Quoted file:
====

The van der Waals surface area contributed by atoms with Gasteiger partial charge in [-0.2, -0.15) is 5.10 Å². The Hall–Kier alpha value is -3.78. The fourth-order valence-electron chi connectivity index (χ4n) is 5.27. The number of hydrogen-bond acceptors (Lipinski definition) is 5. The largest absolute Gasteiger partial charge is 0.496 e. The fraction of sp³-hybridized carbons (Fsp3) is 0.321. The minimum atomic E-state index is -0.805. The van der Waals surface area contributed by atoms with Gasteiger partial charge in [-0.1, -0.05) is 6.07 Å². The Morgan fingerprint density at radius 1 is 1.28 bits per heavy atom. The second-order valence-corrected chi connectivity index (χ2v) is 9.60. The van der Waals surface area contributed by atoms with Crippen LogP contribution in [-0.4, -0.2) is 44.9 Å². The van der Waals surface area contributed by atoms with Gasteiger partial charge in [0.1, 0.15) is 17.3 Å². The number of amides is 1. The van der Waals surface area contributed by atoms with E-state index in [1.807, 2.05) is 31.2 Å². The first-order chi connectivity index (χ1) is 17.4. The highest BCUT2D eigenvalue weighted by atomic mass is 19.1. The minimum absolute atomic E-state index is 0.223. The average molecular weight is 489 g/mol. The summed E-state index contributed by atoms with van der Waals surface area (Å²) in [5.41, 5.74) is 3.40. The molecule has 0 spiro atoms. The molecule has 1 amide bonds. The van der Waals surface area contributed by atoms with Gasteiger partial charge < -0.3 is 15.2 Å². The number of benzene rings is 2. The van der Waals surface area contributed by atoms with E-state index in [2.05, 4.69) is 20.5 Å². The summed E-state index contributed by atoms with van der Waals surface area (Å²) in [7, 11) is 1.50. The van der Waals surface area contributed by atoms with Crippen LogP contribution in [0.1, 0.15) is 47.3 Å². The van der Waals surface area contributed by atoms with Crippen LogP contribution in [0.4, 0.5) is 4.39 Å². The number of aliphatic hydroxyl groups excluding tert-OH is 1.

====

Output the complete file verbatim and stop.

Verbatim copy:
The van der Waals surface area contributed by atoms with Gasteiger partial charge in [-0.2, -0.15) is 5.10 Å². The Hall–Kier alpha value is -3.78. The fourth-order valence-electron chi connectivity index (χ4n) is 5.27. The number of hydrogen-bond acceptors (Lipinski definition) is 5. The largest absolute Gasteiger partial charge is 0.496 e. The fraction of sp³-hybridized carbons (Fsp3) is 0.321. The minimum atomic E-state index is -0.805. The van der Waals surface area contributed by atoms with Gasteiger partial charge in [-0.1, -0.05) is 6.07 Å². The Morgan fingerprint density at radius 1 is 1.28 bits per heavy atom. The second-order valence-corrected chi connectivity index (χ2v) is 9.60. The van der Waals surface area contributed by atoms with Crippen LogP contribution in [-0.4, -0.2) is 44.9 Å². The van der Waals surface area contributed by atoms with Gasteiger partial charge in [0.1, 0.15) is 17.3 Å². The number of amides is 1. The van der Waals surface area contributed by atoms with E-state index in [1.807, 2.05) is 31.2 Å². The first-order chi connectivity index (χ1) is 17.4. The highest BCUT2D eigenvalue weighted by atomic mass is 19.1. The minimum absolute atomic E-state index is 0.223. The average molecular weight is 489 g/mol. The summed E-state index contributed by atoms with van der Waals surface area (Å²) in [5.41, 5.74) is 3.40. The molecule has 0 spiro atoms. The molecule has 1 amide bonds. The van der Waals surface area contributed by atoms with Gasteiger partial charge < -0.3 is 15.2 Å². The number of benzene rings is 2. The van der Waals surface area contributed by atoms with E-state index in [2.05, 4.69) is 20.5 Å². The summed E-state index contributed by atoms with van der Waals surface area (Å²) in [7, 11) is 1.50. The van der Waals surface area contributed by atoms with Crippen LogP contribution in [0.1, 0.15) is 47.3 Å². The van der Waals surface area contributed by atoms with Crippen LogP contribution in [0.4, 0.5) is 4.39 Å². The number of aliphatic hydroxyl groups excluding tert-OH is 1.